As a country, Chad has the second-highest rate of early marriage. According to a UNFPA report, 1 in 10 girls had their first child before the age of 18 in Chad. This phenomenon is seriously by poverty and retrograde customs. Child marriage is a tragedy for the young people it affects, often the most vulnerable, poorest and marginalized girls.
Early marriage also plagues communities and societies as a whole, trapping married children and their families in a cycle of poverty that can persist from one generation to the next. Despite some recent measures taken to punish the accomplices of this practice, its prevalence is increasing and girls are suffering horribly. In view of all this, it is urgent that speeches give way to concrete actions. The State must punish this practice with the utmost energy by applying the legal provisions of child protection. Similarly, there is a need for increased awareness about the harms of this practice.
World Vision strives to act on all fronts to combat early marriage.
It Takes Chad to End Child Marriage
We believe that a Chad without Child Marriage is possible
Here are some of the forms of violence against children we’re working on to stop.
Chad's poverty affects about 55% of the population, mainly those living in rural areas, which directly affects children living in these environments. Poverty has serious repercussions on the fundamental rights of children, including access to healthy food, adequate financial resources and health services.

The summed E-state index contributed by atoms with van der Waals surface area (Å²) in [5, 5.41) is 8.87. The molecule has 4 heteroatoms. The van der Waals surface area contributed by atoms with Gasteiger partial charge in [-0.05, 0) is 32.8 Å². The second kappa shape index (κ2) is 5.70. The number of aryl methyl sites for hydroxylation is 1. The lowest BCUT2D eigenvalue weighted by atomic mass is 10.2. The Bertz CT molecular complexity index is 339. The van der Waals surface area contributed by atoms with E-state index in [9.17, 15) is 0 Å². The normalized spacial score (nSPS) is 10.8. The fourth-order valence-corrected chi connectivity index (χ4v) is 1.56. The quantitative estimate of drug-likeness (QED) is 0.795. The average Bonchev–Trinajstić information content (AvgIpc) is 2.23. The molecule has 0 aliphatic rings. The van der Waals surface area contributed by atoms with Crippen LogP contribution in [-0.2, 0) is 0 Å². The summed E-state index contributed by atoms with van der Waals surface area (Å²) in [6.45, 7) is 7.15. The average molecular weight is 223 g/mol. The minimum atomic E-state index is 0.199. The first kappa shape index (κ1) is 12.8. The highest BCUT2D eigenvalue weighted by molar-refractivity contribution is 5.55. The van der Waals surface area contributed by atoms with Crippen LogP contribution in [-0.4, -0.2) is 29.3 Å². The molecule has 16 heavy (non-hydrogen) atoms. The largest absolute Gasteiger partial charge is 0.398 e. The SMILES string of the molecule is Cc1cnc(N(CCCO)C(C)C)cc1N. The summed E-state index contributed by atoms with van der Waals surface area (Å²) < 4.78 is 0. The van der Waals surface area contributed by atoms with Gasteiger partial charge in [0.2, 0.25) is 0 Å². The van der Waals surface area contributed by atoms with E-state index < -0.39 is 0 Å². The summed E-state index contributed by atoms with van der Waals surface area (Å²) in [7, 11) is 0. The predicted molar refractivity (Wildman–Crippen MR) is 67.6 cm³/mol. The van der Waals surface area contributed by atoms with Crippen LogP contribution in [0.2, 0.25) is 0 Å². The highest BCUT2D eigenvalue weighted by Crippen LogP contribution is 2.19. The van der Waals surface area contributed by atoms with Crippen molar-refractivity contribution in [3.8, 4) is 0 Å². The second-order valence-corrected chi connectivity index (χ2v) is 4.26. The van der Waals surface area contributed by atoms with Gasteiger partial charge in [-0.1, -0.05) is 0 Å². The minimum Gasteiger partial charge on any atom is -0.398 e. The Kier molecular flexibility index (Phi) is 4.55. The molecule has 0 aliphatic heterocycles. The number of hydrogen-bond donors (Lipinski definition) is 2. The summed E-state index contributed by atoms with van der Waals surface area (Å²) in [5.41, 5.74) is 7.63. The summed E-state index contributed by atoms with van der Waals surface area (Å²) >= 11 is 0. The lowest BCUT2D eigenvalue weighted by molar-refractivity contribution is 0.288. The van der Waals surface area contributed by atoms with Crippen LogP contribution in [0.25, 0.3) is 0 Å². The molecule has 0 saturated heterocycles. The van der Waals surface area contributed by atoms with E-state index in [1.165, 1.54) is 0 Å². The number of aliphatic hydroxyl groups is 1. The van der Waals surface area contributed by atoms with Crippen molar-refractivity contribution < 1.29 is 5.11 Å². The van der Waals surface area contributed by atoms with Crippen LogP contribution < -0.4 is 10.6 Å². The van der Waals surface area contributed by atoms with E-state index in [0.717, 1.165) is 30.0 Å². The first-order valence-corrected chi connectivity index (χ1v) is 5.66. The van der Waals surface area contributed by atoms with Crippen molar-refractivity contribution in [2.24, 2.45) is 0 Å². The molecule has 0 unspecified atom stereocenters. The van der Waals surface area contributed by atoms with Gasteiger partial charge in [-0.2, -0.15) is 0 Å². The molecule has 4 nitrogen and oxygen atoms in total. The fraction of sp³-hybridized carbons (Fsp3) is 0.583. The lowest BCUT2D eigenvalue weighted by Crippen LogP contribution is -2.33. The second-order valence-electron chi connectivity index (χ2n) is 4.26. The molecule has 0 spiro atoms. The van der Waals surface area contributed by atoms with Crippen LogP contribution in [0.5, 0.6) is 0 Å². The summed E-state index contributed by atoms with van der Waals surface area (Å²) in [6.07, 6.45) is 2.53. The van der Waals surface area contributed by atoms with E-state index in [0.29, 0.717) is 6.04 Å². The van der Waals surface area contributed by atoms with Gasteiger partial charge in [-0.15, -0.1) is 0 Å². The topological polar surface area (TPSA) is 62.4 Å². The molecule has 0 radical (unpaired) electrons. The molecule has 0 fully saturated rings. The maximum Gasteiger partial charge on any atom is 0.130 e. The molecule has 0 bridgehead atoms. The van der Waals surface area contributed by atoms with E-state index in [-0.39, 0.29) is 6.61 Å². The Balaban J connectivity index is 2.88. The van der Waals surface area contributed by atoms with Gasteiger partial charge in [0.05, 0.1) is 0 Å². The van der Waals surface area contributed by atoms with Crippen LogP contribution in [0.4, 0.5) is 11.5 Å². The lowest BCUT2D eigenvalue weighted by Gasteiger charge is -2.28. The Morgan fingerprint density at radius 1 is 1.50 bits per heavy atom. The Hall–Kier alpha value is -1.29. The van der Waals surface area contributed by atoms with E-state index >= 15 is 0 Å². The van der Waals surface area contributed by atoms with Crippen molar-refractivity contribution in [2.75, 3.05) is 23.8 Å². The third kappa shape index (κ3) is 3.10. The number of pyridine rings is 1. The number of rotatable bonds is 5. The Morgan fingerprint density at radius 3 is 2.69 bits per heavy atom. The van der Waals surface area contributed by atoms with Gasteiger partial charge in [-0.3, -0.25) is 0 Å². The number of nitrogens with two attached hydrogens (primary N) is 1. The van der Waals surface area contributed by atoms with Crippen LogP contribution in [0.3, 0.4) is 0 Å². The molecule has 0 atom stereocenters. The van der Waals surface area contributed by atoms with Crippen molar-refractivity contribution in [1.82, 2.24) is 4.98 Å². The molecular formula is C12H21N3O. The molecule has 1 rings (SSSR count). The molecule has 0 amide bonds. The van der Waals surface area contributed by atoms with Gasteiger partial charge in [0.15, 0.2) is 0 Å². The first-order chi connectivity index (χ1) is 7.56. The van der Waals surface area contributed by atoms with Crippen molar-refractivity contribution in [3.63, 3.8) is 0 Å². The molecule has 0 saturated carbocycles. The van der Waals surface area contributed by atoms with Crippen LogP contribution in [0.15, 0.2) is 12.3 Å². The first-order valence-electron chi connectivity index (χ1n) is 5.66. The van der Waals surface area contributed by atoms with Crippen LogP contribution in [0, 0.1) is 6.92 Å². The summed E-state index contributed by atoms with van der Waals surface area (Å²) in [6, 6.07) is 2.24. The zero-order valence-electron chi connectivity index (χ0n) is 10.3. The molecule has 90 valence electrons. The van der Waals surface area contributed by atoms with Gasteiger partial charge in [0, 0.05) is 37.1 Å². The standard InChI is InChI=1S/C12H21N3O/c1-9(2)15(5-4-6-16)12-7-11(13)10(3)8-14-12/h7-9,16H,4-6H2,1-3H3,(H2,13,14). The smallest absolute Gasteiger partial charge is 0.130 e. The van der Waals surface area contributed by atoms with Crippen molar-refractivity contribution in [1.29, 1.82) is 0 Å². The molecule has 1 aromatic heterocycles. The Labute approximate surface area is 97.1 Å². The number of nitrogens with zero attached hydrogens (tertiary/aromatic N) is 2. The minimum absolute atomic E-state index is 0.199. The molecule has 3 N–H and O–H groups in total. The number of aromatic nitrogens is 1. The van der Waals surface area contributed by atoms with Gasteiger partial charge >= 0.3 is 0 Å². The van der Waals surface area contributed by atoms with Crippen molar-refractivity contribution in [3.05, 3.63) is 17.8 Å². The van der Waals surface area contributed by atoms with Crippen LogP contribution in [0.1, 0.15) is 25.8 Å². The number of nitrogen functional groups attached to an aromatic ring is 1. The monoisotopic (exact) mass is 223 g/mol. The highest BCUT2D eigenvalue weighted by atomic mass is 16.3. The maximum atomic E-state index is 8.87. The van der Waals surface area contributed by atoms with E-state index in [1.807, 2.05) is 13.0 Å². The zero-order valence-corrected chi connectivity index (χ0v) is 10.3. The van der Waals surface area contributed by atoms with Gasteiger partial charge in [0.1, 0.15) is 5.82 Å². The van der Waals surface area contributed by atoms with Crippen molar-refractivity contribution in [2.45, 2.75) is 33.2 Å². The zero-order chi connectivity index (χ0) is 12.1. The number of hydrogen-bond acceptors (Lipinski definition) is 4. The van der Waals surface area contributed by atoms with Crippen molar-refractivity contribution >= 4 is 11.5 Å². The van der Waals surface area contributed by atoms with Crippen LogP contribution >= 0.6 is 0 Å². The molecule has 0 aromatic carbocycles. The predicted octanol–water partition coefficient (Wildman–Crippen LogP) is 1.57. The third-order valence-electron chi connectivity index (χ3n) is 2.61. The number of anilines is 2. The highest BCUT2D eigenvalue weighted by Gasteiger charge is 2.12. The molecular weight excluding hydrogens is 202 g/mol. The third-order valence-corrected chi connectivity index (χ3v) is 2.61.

Lack of Avenues for Children to Express Themselves
Available data from existing research indicates that in Chad, children are not able to express their opinions freely in their family environments.
The marriage of young girls is still common practice in Chad. According to a customary Chadian saying, "the girl must not have her third period in her parents' house" - a way of saying that she must be married as soon as she reaches the age of puberty.
The prevalence of child labour is high in Chad. It takes many forms, in all sorts of forms from being given heavy workloads by parents, children being sent to the streets and markets, working as household helpers and in bars for poor wages to families forcing children to look after siblings instead of being sent to school.
Female Genital Mutilation
Despite the fact that there are multiple laws against it, Female Genital Mutilation is still a very common practice in Chad, with an estimated national prevalence rate of 44% according to the MICS 2010.
Children Affected by Disasters and Humanitarian emergencies
Chad is prone to natural disasters, ranging from drought in various locations to pockets of constant civil unrest among local ethnic groups and inter-tribal conflicts. Both result in the destruction of families, homes, livelihoods and displaced communities. Chad also hosts more than 400,000 refugees from the Central African Republic (CAR), Nigeria and Sudan, which strains already streateched local resources.